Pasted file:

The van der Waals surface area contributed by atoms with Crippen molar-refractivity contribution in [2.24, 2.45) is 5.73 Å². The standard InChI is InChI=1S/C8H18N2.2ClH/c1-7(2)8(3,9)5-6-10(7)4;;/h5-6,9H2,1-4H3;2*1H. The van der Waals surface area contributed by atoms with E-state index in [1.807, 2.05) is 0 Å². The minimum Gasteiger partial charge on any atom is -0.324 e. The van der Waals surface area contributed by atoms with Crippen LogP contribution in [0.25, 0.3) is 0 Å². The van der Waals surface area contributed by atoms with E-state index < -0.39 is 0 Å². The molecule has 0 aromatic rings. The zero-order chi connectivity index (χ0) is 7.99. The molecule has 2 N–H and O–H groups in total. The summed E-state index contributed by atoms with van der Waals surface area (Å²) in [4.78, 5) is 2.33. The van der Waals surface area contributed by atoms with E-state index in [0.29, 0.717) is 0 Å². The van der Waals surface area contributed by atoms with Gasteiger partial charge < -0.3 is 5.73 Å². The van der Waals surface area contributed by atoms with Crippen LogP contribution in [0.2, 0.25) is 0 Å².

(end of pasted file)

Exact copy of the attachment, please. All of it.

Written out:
The van der Waals surface area contributed by atoms with Crippen molar-refractivity contribution in [2.24, 2.45) is 5.73 Å². The standard InChI is InChI=1S/C8H18N2.2ClH/c1-7(2)8(3,9)5-6-10(7)4;;/h5-6,9H2,1-4H3;2*1H. The van der Waals surface area contributed by atoms with E-state index in [1.807, 2.05) is 0 Å². The minimum Gasteiger partial charge on any atom is -0.324 e. The van der Waals surface area contributed by atoms with Crippen LogP contribution in [0.25, 0.3) is 0 Å². The van der Waals surface area contributed by atoms with E-state index < -0.39 is 0 Å². The molecule has 0 aromatic rings. The zero-order chi connectivity index (χ0) is 7.99. The molecule has 2 N–H and O–H groups in total. The summed E-state index contributed by atoms with van der Waals surface area (Å²) in [4.78, 5) is 2.33. The van der Waals surface area contributed by atoms with E-state index in [0.29, 0.717) is 0 Å². The van der Waals surface area contributed by atoms with Gasteiger partial charge < -0.3 is 5.73 Å². The van der Waals surface area contributed by atoms with Crippen LogP contribution in [0.2, 0.25) is 0 Å².